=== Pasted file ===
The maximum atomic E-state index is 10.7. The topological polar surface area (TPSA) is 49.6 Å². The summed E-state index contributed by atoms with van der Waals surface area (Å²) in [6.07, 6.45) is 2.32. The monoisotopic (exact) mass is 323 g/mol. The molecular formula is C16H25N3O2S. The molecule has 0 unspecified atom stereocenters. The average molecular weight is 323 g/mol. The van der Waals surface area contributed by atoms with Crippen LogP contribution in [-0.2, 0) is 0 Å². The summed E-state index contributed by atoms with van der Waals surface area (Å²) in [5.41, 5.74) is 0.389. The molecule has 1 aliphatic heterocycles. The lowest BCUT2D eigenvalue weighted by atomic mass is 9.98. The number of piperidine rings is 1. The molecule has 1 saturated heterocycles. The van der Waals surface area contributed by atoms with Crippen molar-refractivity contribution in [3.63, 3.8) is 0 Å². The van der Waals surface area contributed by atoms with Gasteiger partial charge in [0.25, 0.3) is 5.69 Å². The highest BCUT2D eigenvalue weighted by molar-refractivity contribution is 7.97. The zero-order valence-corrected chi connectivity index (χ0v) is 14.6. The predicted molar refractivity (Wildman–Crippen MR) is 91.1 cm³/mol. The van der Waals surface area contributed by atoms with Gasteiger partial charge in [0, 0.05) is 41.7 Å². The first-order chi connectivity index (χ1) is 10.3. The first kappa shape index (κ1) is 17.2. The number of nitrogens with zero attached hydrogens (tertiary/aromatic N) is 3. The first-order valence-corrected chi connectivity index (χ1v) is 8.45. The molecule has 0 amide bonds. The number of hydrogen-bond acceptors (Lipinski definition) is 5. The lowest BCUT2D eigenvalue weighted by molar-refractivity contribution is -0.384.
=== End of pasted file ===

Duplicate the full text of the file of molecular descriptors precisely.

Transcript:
The maximum atomic E-state index is 10.7. The topological polar surface area (TPSA) is 49.6 Å². The summed E-state index contributed by atoms with van der Waals surface area (Å²) in [6.07, 6.45) is 2.32. The monoisotopic (exact) mass is 323 g/mol. The molecular formula is C16H25N3O2S. The molecule has 0 unspecified atom stereocenters. The average molecular weight is 323 g/mol. The van der Waals surface area contributed by atoms with Crippen LogP contribution in [-0.2, 0) is 0 Å². The summed E-state index contributed by atoms with van der Waals surface area (Å²) in [5.41, 5.74) is 0.389. The molecule has 1 aliphatic heterocycles. The lowest BCUT2D eigenvalue weighted by atomic mass is 9.98. The number of piperidine rings is 1. The molecule has 1 saturated heterocycles. The van der Waals surface area contributed by atoms with Crippen molar-refractivity contribution in [3.63, 3.8) is 0 Å². The van der Waals surface area contributed by atoms with Gasteiger partial charge in [0.25, 0.3) is 5.69 Å². The highest BCUT2D eigenvalue weighted by molar-refractivity contribution is 7.97. The zero-order valence-corrected chi connectivity index (χ0v) is 14.6. The predicted molar refractivity (Wildman–Crippen MR) is 91.1 cm³/mol. The van der Waals surface area contributed by atoms with Gasteiger partial charge in [0, 0.05) is 41.7 Å². The first-order chi connectivity index (χ1) is 10.3. The first kappa shape index (κ1) is 17.2. The number of nitrogens with zero attached hydrogens (tertiary/aromatic N) is 3. The first-order valence-corrected chi connectivity index (χ1v) is 8.45. The molecule has 0 amide bonds. The number of hydrogen-bond acceptors (Lipinski definition) is 5. The lowest BCUT2D eigenvalue weighted by molar-refractivity contribution is -0.384.